Calgary university student Fisher Stephenson said his mornings are often dedicated to class — and the afternoons to birding.
“Going to lakes, or driving back roads or whatever, looking for birds. Sometimes if I’m at school and someone reports a particularly rare bird in Calgary, I’ll leave to find that,” Stephenson said.
The 21-year-old recently took up bird watching, a hobby commonly thought of as a pastime for retirees. Stephenson said the outdoor hobby caught his interest when he was taking classes online during the pandemic.
He said younger birders are often at the forefront of using group chats, social media and digital photography as a way to share and stay connected with others who are into the hobby.
“Any of my best photos I share on Instagram … and I follow a ton of other birders and bird photographers on there,” Stephenson said.
“Some people are out there with huge cameras, huge lenses, trying to get the best shot, and other people just share the cool photos they get of birds.”
Gavin McKinnon, 20, who runs tours through his company, Meadowlark Birding Tours, also fits birding in around his classes. The Lethbridge College student has been passionate about birds since he was a kid, he said, after his dad passed his passion on to him.
McKinnon says he typically hears about rare birds through WhatsApp and Discord.
“Which really, really connect people together and help people stay informed about what birds are being seen in the city,” he said.
The hashtag #birdwatching has generated 1.9 billion views on TikTok — and the developers of apps that aid in bird watching have seen a user boom.
One such app is Merlin. Over the past four years, the app has seen an explosion in users, from about two million in 2020 to more than eight million in 2023.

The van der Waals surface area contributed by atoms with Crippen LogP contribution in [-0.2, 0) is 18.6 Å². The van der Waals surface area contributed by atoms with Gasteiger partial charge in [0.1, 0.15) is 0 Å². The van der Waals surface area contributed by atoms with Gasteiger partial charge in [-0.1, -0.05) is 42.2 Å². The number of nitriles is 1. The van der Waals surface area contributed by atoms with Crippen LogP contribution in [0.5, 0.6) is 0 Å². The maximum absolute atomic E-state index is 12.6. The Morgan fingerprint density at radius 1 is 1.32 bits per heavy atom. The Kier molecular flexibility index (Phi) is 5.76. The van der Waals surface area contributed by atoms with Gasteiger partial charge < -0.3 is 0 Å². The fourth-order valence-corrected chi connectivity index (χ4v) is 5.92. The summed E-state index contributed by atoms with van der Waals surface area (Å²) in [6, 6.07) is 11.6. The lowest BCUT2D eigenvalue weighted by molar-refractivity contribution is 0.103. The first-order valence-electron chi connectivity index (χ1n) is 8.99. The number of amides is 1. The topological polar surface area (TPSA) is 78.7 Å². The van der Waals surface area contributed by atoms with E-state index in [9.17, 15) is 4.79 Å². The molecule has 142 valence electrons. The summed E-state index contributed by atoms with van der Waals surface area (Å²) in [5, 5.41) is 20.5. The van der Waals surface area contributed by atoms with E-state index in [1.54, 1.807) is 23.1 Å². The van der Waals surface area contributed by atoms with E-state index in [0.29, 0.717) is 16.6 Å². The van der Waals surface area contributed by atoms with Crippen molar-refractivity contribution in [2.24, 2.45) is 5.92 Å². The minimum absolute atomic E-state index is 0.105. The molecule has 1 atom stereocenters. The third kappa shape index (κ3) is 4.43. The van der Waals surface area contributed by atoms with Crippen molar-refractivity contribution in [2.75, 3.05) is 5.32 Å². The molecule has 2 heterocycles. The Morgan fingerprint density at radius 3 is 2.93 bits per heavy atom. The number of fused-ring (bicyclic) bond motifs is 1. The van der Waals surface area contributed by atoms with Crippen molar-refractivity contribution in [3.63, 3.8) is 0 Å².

In Canada, app use has increased in that same time frame from 160,000 users to 710,000.
Alli Smith, Merlin project co-ordinator at the Cornell Lab, said the increase in use is in part due to the app introducing sound recognition.
But there’s also another reason — “it’s becoming more of a cool thing to do,” Smith said.
Another app commonly used by birders is eBird. Users add their bird observations to an online database, which is used by scientists and researchers.
Drumheller resident Jody Allair, director of community engagement at Birds Canada, said eBird becomes more popular each year.
And, he said, Birds Canada runs the Young Ornithologist Workshop at the Long Point Bird Observatory in Ontario. Registration has tripled, Allair said, and they have to run the program twice a year to keep up with demand.
“I think there was always the perception that birding is something you did once you retired.… I feel like that perception has changed a lot where people are realizing that birds are just such a great gateway to learning more about the natural world,” he said.
Allair said there’s been an increase in the number of social media influencers and podcasters dedicated to birding, and the hobby has also undergone a “sea change” of how it’s perceived as a hobby.
In the past, it was generally thought of as something for people looking for a hobby later in life, and that’s still true to an extent, he said.
“Birding is something that’s accessible and actually quite fun and engaging for people that are a lot younger,” he said.
“Now there’s newer clubs that are focusing on the gen Z or millennial age, like the Feminist Bird Club,” he said.
He said he’s glad it’s different from when he first started the hobby, and all the young birders knew each other.
“It’s amazing how much that has changed to the point now where birding has really become mainstream. And you get a lot of people in all different generations now are into birding. And I think that’s just really fantastic.”